Attention span; Weekend movies

BBC News – Traditional books ‘may not survive electronic age’:

There’s an older generation who might complain about shorter attention spans but there is a new literacy which has emerged among younger users and readers who are incredibly adept at multi-tasking.

Two things:

Before we label the younger generation with irreparably short attention spans, can we for a moment back up and note that two of the biggest publishing phenomena in the last decade, Harry Porter and Twilight, are youth-oriented, thick, multi-volume works?

Second, as was noted by JT (either here or on Facebook), I have a tendency to skip back and forth between books–the paper, ink, and glue sort as well as electronic texts. I’ve always done this. There have always been people who do this.


On Friday in Omaha, Eric went to see The Sorcerer’s Apprentice with Chad, Michelle, and possibly a niece/nephew or two. On Sunday, I went to see Inception with Reif. It occurs to me that the former is probably getting worse reviews than it deserves and the latter getting better reviews than it deserves. (Don’t get me wrong, I enjoyed Inception. I especially appreciated the heist aspect, but it isn’t a perfect movie.) It will be interesting to see how long it is before I end up seeing The Sorcerer’s Apprentice or Eric sees Inception. I predict that I will cave first…

Call me Ranty McRantpants

Understanding Men seriously cheesed me off.

To be clear: I agree with the conclusion. Men are about focus. That has its good side and its bad side. Just as women’s "multitasking" has its up- and down-side. It’s good to know these things when writing characters. But the article is disappointingly wrong in other ways.

The expert author, a psychotherapist, didn’t check her facts. A quick search at Wikipedia reveals that popular notions about the corpus callosum have been found to be incorrect. Men actually have a bigger corpus callosum than women, even when normalized for brain size. Besides that, the corpus callosum probably doesn’t have as much to do with sex-based cognitive differences as over-all brain architecture does. For instance, more current research  shows correlations involving sex, white and gray matter, and areas of use. (Don’t get me started on right/left brain nonsense.*) Since I’m not a psychologist of any sort, why am I familiar with these concepts? Eric had to shift his theory on brain architecture and sex-differences based on this info. I’ve heard about it. A lot.

I couldn’t find anything to back up the statement "a brain scan while a man is reading or at the computer will show he’s mostly deaf."  Such statements should probably come with a citation. Why would anyone cite scientific articles in a piece about writing characters? Because in many ways everything is science fiction. Biology informs behavior and vice versa. When Romance University brings in an expert they’re implying that an expert’s opinion is needed. What ticks me off is that this expert is propagating old, incorrect information.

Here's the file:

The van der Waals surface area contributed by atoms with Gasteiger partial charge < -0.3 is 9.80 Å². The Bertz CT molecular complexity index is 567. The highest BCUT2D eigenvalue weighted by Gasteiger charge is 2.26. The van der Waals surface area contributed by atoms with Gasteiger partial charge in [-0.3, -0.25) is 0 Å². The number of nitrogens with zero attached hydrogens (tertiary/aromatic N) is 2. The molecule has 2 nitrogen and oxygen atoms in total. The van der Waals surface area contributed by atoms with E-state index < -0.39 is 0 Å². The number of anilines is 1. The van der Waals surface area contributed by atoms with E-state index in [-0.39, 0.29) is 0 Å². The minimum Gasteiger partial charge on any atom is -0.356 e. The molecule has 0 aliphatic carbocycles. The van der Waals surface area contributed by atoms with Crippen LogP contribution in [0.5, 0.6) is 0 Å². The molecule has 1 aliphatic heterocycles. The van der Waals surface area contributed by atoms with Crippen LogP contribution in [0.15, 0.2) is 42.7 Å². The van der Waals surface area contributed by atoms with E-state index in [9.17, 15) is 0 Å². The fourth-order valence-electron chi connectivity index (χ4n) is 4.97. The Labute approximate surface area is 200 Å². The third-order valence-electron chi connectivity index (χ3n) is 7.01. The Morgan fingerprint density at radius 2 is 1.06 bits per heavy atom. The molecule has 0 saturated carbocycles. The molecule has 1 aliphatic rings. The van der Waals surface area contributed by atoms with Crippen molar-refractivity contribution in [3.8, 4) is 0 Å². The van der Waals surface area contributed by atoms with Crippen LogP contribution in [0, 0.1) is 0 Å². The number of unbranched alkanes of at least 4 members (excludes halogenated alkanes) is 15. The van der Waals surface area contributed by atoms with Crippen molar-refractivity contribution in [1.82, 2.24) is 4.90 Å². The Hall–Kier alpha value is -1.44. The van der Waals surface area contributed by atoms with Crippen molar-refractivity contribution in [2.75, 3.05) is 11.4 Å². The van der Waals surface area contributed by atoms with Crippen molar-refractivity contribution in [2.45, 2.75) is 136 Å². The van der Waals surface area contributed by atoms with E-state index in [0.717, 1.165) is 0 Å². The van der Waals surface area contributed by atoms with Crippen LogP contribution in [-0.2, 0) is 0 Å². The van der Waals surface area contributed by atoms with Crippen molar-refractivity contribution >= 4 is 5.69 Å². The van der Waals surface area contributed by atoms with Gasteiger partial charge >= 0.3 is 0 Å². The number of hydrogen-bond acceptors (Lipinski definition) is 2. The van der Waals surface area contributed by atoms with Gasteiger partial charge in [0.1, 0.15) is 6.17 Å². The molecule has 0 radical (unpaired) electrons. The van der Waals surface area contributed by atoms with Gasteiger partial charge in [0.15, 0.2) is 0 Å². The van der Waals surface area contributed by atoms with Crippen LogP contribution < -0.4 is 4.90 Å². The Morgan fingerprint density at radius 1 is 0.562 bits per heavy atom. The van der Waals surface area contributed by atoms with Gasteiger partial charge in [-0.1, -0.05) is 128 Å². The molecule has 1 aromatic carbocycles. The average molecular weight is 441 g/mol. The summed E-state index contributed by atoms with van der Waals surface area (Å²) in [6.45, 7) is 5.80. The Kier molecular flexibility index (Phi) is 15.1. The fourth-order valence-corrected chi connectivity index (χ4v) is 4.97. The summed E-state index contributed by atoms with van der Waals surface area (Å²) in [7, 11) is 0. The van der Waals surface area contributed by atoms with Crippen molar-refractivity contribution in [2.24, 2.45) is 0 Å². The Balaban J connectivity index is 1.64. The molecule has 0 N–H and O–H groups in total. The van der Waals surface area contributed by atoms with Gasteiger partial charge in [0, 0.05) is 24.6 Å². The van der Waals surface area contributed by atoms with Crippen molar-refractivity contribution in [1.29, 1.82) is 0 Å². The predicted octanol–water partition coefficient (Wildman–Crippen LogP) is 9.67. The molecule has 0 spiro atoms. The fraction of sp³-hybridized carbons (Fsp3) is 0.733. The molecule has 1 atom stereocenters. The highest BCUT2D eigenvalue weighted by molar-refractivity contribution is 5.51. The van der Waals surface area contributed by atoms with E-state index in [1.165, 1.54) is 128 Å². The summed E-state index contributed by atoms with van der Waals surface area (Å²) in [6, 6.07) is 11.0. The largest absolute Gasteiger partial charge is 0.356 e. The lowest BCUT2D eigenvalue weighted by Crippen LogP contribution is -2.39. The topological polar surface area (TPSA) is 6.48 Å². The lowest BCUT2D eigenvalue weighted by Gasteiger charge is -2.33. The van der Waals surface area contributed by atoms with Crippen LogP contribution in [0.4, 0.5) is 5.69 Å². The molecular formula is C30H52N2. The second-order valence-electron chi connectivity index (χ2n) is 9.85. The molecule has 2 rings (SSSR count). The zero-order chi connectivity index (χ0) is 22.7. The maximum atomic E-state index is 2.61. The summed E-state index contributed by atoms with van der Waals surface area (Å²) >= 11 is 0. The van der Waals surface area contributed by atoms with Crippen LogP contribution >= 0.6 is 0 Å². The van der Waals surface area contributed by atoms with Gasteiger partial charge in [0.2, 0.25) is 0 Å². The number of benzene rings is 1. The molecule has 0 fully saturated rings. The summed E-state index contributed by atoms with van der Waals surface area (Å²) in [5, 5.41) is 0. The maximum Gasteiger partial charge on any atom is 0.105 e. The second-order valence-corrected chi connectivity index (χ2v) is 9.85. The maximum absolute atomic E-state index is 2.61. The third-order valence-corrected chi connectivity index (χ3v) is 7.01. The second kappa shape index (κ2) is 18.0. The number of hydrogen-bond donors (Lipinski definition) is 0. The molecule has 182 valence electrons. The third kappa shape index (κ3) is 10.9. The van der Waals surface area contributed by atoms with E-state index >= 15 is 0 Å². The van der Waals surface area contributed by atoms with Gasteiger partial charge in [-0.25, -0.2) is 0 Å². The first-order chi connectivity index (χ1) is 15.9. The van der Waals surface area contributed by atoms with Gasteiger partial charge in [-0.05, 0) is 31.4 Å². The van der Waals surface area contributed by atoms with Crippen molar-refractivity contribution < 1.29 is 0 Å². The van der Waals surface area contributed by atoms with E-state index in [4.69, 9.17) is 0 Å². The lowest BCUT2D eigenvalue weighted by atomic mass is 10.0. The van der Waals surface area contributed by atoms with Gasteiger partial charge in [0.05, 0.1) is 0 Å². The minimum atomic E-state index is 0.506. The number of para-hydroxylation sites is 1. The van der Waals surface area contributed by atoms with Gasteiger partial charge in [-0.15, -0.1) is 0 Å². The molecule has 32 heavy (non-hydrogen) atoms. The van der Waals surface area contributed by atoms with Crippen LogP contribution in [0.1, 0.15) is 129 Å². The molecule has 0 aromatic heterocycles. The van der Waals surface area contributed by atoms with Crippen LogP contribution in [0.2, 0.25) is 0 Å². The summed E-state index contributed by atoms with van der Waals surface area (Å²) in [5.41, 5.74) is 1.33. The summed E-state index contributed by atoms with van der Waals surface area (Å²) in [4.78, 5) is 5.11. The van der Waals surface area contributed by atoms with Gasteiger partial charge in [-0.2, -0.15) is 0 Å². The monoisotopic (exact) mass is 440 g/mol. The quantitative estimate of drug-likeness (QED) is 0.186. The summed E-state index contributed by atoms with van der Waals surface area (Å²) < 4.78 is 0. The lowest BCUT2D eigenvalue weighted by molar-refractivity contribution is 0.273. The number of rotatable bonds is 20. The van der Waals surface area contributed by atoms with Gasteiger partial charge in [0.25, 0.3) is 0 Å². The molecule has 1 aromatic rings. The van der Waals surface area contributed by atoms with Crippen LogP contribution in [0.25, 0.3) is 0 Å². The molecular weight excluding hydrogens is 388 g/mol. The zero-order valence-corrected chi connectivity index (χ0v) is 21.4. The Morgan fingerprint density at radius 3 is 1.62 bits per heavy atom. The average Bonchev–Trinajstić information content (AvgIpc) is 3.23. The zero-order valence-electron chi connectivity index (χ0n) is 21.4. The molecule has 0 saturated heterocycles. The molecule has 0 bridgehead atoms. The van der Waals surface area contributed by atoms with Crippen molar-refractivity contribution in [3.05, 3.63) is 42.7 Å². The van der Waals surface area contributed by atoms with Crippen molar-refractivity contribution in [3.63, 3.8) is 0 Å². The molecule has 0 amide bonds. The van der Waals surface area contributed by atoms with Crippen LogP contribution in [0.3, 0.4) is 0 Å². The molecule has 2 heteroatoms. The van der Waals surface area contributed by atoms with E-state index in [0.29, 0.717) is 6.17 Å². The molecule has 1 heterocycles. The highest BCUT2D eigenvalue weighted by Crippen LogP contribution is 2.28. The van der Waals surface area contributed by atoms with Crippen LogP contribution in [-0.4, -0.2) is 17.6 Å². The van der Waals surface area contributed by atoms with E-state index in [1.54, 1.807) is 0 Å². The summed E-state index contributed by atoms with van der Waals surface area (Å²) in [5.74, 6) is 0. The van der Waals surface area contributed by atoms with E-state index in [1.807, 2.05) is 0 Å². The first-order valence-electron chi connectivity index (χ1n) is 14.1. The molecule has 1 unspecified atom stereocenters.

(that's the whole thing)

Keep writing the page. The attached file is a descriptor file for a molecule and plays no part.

*Sadly, an .edu filtered search of "right brain left brain myth" brought up a bunch of curriculum documents about how to use the difference to teaching advantage.

Storytelling, Story-stealing

‘Avatar’ and the Death of Storytelling – Cinematical:

how the frak can James Cameron have cooked this story up for a decade, waiting for technology to catch up with his vision, and not want the story to be killer? How can he not at least work that script into a form that can at least begin to rival the visuals it’s matched with? It seems like an insult.

This is a question Eric asks of many TV shows and movies. The budgets of such projects is huge, yet it seems that little is spent on writing or fact-checking (see Pet Peeves).


As promised: Obscure Media Monday has a second round of recently-watched movie reviews.


And now a word about Google:

If you are of a writing/publishing bent, you’ve probably heard about the Google Book Settlement. If you’re not and you haven’t, Michael Stackpole has a run-down of the basics. If you combine this with some recent comments from Google senior vice president about "open" policy and other commentary about Google profiting from the content of others, you might have the impression that Google masquerades "what’s good for Google profit" as "what is good for the citizens of the world." And that leaves a bad taste in my mouth.

I propose moving away from Google, if you can. It’s not easy. Google has some nice applications. Don’t get me wrong; I’m not against "payment" for these apps in advertising and such, but the problem is that Google has become harmful to certain sectors. Sectors that strongly overlap with my interests.

I’ve changed my default search engines. I’ve abandoned Google Reader for Bloglines and a WordPress blog to keep track of my reading. I’ve never been a fan of Google Docs, so no loss there. Unfortunately, Gmail and the combination of GCal and Tasks are hard for me to give up. I’ll keep them for the moment, but I’m keeping my eyes open for a alternatives.